In the past two decades, transmembrane channel-like (TMC) proteins have attracted a significant amount of research interest, because mutations of Tmc1 lead to hereditary deafness. As evolutionarily conserved membrane proteins, TMC proteins are widely involved in diverse sensorimotor functions of many species, such as hearing, chemosensation, egg laying, and food texture detection. Interestingly, recent structural and physiological studies suggest that TMC channels may share a similar membrane topology with the Ca(2+)-activated Cl(-) channel TMEM16 and the mechanically activated OSCA1.2/TMEM63 channel. Namely, these channels form dimers and each subunit consists of ten transmembrane segments. Despite this important structural insight, a key question remains: what is the gating mechanism of TMC channels? The major technical hurdle to answer this question is that the reconstitution of TMC proteins as functional ion channels has been challenging in mammalian heterologous systems. Since TMC channels are conserved across taxa, genetic studies of TMC channels in model organisms such as C. elegans, Drosophila, and zebrafish may provide critical information on the physiological function and regulation of TMCs. This study presents a comparative overview on the diverse functions of TMC channels in different species (Yue, 2019).

Overexpression of Osmosensitive Ca2+-Permeable Channel TMEM63B Promotes Migration in HEK293T Cells

The recent discovery of the osmosensitive calcium (Ca2+) channel OSCA has revealed the potential mechanism by which plant cells sense diverse stimuli. Osmosensory transporters and mechanosensitive channels can detect and respond to osmotic shifts that play an important role in active cell homeostasis. Members of the TMEM63 family of proteins are described as the closest homologues of OSCAs. This study characterized TMEM63B, a mammalian homologue of OSCAs, recently classified as mechanosensitive. In HEK293T cells, TMEM63B localizes to the plasma membrane and is associated with F-actin. This Ca2+-permeable channel specifically induces Ca2+ influx across the membrane in response to extracellular Ca2+ concentration and hyperosmolarity. In addition, overexpression of TMEM63B in HEK293T cells significantly enhanced cell migration and wound healing. The link between Ca2+ osmosensitivity and cell migration might help to establish TMEM63B’s pathogenesis, for example, in cancer in which it is frequently overexpressed (Marques, 2019).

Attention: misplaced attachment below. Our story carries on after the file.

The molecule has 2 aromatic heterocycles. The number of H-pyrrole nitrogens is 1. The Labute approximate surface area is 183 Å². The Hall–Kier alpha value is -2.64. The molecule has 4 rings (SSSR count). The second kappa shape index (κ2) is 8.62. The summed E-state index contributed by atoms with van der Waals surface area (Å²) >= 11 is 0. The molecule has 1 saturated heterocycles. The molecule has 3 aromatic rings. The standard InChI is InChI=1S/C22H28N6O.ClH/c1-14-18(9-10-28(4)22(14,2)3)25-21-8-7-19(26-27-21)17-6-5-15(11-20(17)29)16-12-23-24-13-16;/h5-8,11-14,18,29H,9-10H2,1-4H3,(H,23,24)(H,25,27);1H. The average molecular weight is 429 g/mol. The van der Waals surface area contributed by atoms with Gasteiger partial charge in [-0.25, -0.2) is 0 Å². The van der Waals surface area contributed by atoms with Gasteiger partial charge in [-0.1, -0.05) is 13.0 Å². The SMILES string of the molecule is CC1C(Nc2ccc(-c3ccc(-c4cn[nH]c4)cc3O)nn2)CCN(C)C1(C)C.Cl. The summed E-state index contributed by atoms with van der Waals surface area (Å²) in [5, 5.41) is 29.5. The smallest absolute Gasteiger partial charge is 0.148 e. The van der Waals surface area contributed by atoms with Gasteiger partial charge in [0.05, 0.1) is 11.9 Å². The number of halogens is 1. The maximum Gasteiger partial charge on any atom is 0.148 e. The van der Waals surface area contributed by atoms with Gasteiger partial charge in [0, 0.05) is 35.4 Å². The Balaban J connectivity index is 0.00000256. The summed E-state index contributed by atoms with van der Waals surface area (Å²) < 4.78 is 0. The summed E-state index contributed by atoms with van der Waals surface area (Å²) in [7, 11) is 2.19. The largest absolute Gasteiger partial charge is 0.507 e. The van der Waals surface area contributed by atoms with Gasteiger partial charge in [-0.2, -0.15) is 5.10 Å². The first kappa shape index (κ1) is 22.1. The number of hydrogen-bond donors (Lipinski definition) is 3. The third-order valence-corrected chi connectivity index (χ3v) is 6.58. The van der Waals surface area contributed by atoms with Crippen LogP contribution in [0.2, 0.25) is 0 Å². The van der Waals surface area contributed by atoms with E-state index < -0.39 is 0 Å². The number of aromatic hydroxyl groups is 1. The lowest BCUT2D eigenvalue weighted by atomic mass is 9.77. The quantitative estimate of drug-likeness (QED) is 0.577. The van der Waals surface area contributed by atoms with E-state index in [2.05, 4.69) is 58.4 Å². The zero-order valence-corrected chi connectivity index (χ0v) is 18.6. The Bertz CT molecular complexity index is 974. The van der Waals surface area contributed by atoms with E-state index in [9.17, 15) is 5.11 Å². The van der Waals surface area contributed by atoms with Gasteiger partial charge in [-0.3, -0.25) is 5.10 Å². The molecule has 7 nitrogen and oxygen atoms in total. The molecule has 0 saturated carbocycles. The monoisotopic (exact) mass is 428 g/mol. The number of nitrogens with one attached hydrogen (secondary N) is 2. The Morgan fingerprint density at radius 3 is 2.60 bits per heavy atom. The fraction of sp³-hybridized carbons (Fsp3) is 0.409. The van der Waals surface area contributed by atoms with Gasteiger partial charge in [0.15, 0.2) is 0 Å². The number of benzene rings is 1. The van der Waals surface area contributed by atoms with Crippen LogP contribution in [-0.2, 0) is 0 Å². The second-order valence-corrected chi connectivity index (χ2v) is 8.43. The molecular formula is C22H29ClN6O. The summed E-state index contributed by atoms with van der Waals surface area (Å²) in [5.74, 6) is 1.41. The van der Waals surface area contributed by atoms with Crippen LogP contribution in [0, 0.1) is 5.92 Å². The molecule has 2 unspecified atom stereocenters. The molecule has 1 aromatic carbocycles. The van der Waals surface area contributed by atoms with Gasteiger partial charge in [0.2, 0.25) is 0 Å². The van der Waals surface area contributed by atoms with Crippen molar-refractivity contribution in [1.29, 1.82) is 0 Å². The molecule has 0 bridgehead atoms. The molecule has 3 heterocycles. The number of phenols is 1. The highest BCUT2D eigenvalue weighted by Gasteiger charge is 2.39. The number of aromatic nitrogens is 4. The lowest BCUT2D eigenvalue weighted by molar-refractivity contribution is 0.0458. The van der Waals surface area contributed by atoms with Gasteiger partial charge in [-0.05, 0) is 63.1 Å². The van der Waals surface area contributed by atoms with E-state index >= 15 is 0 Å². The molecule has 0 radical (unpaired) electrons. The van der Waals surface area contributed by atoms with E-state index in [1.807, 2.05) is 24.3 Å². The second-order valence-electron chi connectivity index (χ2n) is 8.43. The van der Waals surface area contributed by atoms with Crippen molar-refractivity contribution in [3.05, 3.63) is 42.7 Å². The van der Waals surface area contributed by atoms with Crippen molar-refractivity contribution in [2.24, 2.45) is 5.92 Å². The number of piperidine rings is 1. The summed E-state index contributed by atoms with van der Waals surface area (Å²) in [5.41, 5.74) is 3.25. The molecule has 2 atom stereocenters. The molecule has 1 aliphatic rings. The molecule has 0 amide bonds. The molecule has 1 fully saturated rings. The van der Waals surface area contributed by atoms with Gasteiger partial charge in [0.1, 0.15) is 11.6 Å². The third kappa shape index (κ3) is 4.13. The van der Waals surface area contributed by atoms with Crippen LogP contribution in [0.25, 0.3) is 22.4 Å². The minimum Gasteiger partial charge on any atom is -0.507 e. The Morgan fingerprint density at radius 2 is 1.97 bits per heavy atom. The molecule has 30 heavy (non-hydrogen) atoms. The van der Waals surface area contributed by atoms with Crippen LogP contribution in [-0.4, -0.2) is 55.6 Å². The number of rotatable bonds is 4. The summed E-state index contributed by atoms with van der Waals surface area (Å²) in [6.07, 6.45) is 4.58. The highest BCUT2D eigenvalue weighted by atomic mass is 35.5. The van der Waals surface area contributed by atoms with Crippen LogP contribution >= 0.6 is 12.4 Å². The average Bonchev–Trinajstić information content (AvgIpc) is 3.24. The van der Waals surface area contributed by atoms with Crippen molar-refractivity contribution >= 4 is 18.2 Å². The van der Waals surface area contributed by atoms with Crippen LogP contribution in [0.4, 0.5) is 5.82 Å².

Cryo-EM structure of the mechanically activated ion channel OSCA1.2

Mechanically activated ion channels underlie touch, hearing, shear-stress sensing, and response to turgor pressure. OSCA/TMEM63s are a newly-identified family of eukaryotic mechanically activated ion channels opened by membrane tension. The structural underpinnings of OSCA/TMEM63 function are not explored. This study elucidated high resolution cryo-electron microscopy structures of OSCA1.2, revealing a dimeric architecture containing eleven transmembrane helices per subunit and surprising topological similarities to TMEM16 proteins. The ion permeation pathway was located within each subunit by demonstrating that a conserved acidic residue is a determinant of channel conductance. Molecular dynamics simulations reveal membrane interactions, suggesting the role of lipids in OSCA1.2 gating. These results lay a foundation to decipher how the structural organization of OSCA/TMEM63 is suited for their roles as MA ion channels (Jojoa-Cruz, 2018).

Structure of the mechanosensitive OSCA channels

Mechanosensitive ion channels convert mechanical stimuli into a flow of ions. These channels are widely distributed from bacteria to higher plants and humans, and are involved in many crucial physiological processes. This study shows that two members of the OSCA protein family in Arabidopsis thaliana, namely AtOSCA1.1 and AtOSCA3.1, belong to a new class of mechanosensitive ion channels. The structure of the AtOSCA1.1 channel was solved at 3.5-Å resolution and AtOSCA3.1 at 4.8-Å resolution by cryo-electron microscopy. OSCA channels are symmetric dimers that are mediated by cytosolic inter-subunit interactions. Strikingly, they have structural similarity to the mammalian TMEM16 family proteins. This structural analysis accompanied with electrophysiological studies identifies the ion permeation pathway within each subunit and suggests a conformational change model for activation (Zhang, 2018).

OSCA/TMEM63 are an evolutionarily conserved family of mechanically activated ion channels

Mechanically activated (MA) ion channels convert physical forces into electrical signals, and are essential for eukaryotic physiology. Despite their importance, few bona-fide MA channels have been described in plants and animals. This study shows that various members of the OSCA and TMEM63 family of proteins from plants, flies, and mammals confer mechanosensitivity to naive cells. This study conclusively demonstrates that OSCA1.2, one of the Arabidopsis thaliana OSCA proteins, is an inherently mechanosensitive, pore-forming ion channel. The results suggest that OSCA/TMEM63 proteins are the largest family of MA ion channels identified, and are conserved across eukaryotes. These findings will enable studies to gain deep insight into molecular mechanisms of MA channel gating, and will facilitate a better understanding of mechanosensory processes in vivo across plants and animals (Murthy, 2018).